Northern Ireland's prisoners have made almost 9,000 complaints to the Prison Service about their living conditions in the past 11 months, the Belfast Telegraph has learned.
Almost 30 complaints a day are received by the prison authorities from inmates about their accommodation, food, education, lock-up times and staff.
In one case it is understood an inmate posted the contents of his prison lunch along with his complaint about the food into the prison's grievance box.
Allegations of assault by staff and other inmates, as well as concerns about health and safety, have also been received by the authorities.
According to the Prison Service, in the space of 11 months last year, 8,848 complaints were made by prisoners at Northern Ireland's four prison facilities; Maghaberry, Magilligan, the Young Offender Centre at Hydebank and the female prison at Hydebank.
There are around 1,500 inmates currently being held in Prison Service custody.
The majority of the complaints have been branded "vexatious" by the chairman of Stormont's Justice Committee Alastair Ross.
And Ukip MLA David McNarry said Ulster's inmates should "stop moaning" as they have "little to complain about".
However, the partner of an inmate said she had several concerns about the living conditions and facilities at Maghaberry Prison where he is serving a 12-month sentence for assault.
According to information obtained by the Belfast Telegraph under Freedom of Information, prison accommodation was the cause of the greatest number of complaints - more than 2,000.
The information also showed that 1,368 complaints were made about staff, 498 about lock-ups, 287 about food, 333 in relation to education and 186 about health and safety.
More than 60 allegations of assault by staff members and 18 by another inmate were also made.
Mr Ross said that around half of all complaints are made by separated republican prisoners, who themselves represent less than 2% of the overall prison population.
"People will draw their own conclusions about the motivation or substance of these complaints, but the fact that so few are upheld would suggest that many are vexatious in nature," the justice committee chairman said.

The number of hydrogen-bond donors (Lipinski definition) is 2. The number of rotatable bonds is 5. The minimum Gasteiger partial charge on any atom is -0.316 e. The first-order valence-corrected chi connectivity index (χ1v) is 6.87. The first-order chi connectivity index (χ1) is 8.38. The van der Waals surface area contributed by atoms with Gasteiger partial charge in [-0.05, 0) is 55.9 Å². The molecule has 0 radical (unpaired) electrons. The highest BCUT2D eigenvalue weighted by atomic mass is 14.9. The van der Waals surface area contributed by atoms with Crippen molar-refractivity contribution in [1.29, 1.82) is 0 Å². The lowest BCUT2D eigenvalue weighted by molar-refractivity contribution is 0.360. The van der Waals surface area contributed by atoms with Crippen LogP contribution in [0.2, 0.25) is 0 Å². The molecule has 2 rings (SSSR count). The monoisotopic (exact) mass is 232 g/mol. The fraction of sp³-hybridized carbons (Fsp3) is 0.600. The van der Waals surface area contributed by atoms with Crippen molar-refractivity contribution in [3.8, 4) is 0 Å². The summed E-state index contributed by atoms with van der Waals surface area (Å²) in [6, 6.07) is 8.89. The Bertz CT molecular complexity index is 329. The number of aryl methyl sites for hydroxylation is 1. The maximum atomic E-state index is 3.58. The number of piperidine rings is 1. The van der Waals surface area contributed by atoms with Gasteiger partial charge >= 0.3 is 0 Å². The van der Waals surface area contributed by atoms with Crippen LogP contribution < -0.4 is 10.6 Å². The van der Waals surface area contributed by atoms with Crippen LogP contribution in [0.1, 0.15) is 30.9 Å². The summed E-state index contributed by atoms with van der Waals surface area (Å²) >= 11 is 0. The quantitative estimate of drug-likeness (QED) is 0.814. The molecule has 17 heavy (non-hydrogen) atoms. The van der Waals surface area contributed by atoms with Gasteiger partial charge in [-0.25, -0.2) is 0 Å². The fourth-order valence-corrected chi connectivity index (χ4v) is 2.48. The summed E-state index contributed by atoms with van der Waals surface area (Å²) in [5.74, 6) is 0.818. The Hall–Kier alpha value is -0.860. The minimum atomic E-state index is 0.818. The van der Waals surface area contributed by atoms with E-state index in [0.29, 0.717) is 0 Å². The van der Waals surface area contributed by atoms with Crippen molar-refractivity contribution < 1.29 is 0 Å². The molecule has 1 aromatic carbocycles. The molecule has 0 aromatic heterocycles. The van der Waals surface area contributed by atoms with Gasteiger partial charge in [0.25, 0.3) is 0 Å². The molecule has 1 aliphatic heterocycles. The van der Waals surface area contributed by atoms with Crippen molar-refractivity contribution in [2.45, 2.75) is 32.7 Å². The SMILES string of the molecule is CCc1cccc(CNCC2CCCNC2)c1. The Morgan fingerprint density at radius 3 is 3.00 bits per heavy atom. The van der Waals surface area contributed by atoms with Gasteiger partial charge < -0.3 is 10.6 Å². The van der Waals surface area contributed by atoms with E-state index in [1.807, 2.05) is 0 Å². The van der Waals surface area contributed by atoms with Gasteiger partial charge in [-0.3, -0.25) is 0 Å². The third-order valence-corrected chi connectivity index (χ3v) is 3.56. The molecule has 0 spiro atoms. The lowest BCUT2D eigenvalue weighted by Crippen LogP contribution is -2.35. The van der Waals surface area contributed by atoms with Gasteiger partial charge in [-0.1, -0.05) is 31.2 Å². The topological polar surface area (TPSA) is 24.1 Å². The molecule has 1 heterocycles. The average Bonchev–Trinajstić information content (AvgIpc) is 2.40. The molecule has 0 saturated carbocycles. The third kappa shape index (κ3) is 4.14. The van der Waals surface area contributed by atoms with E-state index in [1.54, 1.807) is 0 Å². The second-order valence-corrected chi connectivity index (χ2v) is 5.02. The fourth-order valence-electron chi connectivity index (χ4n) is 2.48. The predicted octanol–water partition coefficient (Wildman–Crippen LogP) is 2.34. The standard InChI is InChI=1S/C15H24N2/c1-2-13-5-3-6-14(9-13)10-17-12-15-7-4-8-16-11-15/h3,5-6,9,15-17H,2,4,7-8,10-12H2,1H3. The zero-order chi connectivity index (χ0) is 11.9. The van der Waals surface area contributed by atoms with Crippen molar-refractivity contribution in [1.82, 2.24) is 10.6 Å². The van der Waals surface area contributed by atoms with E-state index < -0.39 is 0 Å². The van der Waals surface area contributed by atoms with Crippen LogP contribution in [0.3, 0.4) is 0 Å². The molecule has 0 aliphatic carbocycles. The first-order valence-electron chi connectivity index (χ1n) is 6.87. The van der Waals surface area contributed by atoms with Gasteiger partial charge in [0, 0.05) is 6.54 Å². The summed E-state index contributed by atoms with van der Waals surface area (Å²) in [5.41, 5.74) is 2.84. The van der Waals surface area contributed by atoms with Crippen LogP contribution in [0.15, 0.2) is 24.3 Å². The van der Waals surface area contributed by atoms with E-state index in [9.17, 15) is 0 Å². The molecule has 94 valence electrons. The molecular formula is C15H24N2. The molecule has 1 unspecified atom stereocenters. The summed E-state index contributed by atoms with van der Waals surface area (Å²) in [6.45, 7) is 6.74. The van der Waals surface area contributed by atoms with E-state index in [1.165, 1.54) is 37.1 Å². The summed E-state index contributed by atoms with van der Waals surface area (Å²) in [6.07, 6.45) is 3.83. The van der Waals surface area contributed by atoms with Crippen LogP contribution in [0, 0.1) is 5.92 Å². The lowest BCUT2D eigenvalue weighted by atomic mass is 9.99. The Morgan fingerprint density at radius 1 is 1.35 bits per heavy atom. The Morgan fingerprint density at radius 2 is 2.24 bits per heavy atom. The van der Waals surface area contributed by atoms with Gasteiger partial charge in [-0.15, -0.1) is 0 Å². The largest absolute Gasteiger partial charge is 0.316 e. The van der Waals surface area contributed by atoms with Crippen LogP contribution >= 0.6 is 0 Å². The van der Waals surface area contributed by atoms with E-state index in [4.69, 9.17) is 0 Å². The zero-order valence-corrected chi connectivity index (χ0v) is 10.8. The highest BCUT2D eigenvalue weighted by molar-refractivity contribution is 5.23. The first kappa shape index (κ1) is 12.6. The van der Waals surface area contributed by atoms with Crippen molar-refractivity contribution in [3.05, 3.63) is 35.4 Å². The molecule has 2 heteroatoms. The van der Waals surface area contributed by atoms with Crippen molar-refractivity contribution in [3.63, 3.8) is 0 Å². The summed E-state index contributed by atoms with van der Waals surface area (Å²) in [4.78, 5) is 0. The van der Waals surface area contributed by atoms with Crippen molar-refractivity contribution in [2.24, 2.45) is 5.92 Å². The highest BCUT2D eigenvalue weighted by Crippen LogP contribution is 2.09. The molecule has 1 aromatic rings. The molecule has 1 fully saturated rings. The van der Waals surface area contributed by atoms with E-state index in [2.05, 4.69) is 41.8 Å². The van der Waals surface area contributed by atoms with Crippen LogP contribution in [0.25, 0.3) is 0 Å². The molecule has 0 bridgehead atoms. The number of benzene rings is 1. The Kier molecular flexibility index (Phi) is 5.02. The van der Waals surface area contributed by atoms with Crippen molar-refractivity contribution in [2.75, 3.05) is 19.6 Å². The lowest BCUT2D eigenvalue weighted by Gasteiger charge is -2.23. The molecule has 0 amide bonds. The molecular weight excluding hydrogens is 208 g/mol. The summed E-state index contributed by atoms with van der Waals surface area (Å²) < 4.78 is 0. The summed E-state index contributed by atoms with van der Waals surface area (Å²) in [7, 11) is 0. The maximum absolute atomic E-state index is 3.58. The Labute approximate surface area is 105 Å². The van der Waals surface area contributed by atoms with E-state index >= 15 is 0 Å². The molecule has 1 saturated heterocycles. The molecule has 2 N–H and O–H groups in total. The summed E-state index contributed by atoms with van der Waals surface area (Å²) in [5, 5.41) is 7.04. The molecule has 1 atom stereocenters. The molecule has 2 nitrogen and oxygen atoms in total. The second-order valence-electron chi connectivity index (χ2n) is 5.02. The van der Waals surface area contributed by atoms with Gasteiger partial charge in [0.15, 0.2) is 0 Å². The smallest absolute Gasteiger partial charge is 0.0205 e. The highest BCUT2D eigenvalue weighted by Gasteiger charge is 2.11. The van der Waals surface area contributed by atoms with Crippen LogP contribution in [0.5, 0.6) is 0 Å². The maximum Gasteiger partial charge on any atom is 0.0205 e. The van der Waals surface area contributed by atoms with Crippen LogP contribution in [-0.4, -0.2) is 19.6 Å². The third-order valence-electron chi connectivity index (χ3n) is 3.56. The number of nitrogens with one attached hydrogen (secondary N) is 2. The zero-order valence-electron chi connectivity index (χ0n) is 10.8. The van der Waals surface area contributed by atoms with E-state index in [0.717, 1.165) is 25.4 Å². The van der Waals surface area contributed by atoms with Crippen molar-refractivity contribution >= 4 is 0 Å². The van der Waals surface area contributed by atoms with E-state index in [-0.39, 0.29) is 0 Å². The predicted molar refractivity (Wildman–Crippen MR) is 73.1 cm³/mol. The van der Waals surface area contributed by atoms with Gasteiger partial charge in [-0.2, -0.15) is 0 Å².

He added: "It is important to have a robust complaints mechanism in place, and any complaint should of course be taken seriously.
"The fact that a small number of complaints are ever referred to the Ombudsman would suggest that the internal Northern Ireland Prison Service system is an effective mechanism to deal with the vast majority of complaints."
Mr McNarry said: "Prisoners want to control the prisons. Prison is not supposed to be a holiday camp or therapy centre. Figures for reoffending prove that criminals learn little from their time in jail."
He added: "Don't let the nannies bring comfort to criminals serving their term of custodial punishment. For heaven's sake let's not go soft and forget the victims."
However, one woman, whose partner is serving a 12-month sentence at Maghaberry for assault and threats to kill, said she had a number of concerns about the facilities and treatment of inmates.
"It took nearly five months for him to see a dentist and it took ages to get his medication sorted for his mental health. Drugs are also a really bad problem in there. They are readily available," she said.
The woman added: "Lock-ups are really bad a lot of the time as well. He is locked up from 4.30pm more and more frequently. I have some concerns about the food too. They used to get two hot meals a day and now it is down to one."
In November a damning inspection report described Maghaberry Prison as the most dangerous ever inspected by Her Majesty's Chief Inspector of Prisons in England and Wales.
Inspectors visited Maghaberry in May and found it in a "state of crisis".
They found that it was "unsafe and unstable" for prisoners and staff.
The report is one of the most critical of any prison in the UK.
Inspectors returned to the jail last week to assess what improvements have been made since the last inspection.